It's tough out there, so get your culinary kicks where you can.

By David McCann
April 13, 2020
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When I was growing up, there was only one salt. It came in a round blue box with a metal pull-out spout. There was a drawing of a girl in a yellow dress holding an umbrella and pouring salt behind her as she walked. The slogan read “When it rains it pours.” This was plain old iodized table salt, containing both iodine (to prevent those nasty goiters we’re all prone to) and an anti-caking agent so it was free-flowing, even during a deluge.

This was salt. We didn’t question its taste because there was no reason to. Salt was salt. My, how the world has changed.

In the early '80s when I moved to New York and began working in the Food & Wine Test Kitchen, when salt was required, there was no round blue container. Instead, the cooks reached for a large red-and-white box of something called kosher salt. I vaguely knew what "kosher" meant. In my experience, it had something to do with butchering animals, and foods that were OK to eat at Passover, and even having different sets of pans and dishes. But I had no idea what these things had to do with salt. (I've since learned that it has to do with dry-brining meats in a process called koshering.) So I tasted it, and the proverbial light bulb over my head flashed on. This seemed unlike any salt I’d ever sampled—clean, pure, chunky, and tasting not at all of chemicals. Little did I know this was just the edge of the rabbit hole and I was about to jump in feet-first. (I would have said tongue-first, but that’s just gross.)

In the intervening years, I have tasted more salts than I would ever have thought possible. There are of course sea salt made simply by evaporating seawater (and yes, where you get your seawater matters to the taste) and fleur de sel, which is a remarkable subset of sea salt containing only the first top gorgeous layer of the evaporated seawater. This is the salt you sprinkle on top of a finished dish at the table so the glorious crunchy flakes remain whole and provide a crisp explosion in your mouth. There is also grey salt—another sea salt with lots of minerals and some residual moisture—as well as the lightly sulphurous black salt from Nepal, beautiful Himalayan pink salt, and the list goes on and on.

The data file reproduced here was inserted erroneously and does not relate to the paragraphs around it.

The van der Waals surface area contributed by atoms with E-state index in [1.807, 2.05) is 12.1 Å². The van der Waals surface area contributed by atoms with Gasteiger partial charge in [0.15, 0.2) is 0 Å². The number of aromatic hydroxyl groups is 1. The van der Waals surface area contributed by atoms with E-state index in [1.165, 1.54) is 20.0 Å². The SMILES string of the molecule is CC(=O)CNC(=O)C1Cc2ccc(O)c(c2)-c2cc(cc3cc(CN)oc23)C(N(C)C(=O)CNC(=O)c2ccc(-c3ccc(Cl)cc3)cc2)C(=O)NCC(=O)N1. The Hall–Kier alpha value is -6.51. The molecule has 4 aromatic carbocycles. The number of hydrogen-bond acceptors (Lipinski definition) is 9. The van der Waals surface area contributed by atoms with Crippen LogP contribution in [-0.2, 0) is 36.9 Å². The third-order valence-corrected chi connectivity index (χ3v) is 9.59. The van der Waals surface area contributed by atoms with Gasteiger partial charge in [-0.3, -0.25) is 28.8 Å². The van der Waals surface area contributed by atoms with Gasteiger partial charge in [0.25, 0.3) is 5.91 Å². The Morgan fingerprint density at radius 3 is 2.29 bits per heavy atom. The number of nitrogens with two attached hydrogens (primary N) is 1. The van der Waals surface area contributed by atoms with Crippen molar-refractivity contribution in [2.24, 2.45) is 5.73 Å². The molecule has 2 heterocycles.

I'm not even mentioning all of the new flavored salts, which includes anything from garlic to citrus to mushroom. One of my kitchen colleagues gave me some homemade porcini salt that I put in everything from eggs to pasta to sauces.

Perhaps my favorite, at least for the past few years, is deeply, darkly smoked salt. I have a cold smoker at home so every few months, I smoke a batch. You haven’t lived until you’ve added a bit of smoked salt to a few rashers of dull supermarket bacon.

I have a really fun suggestion, and yes, I have done it back in the days when people could actually assemble in person. Get some friends who love food and exploration, and task everyone to bring (or in these times, mail) a small container of their favorite salt. (Give everyone a specific salt so you don’t end up with multiple containers of the same salt.) Buy some good baguettes, unsalted butter, and maybe even some good bottled water, and set up a salt tasting. I know I know, but trust me. When you taste them side-by-side, the differences will either be subtle or wild, but you will taste differences in both taste and texture. You will not detect iodine or chemicals. Salt will be revealed as the gold our ancestors knew it to be, not just something to be poured into pasta water, or onto popcorn.

Save the great flaky sea salt—especially fleur de sel—for finishing dishes. Use other strongly flavored salts to cook with. And replace your round blue box with kosher for baking, cooking, and daily use. When it rains, it does not pour, but the world of flavors and textures opening up before you makes that totally irrelevant.

Read more from David McCann at thisoldchef.com.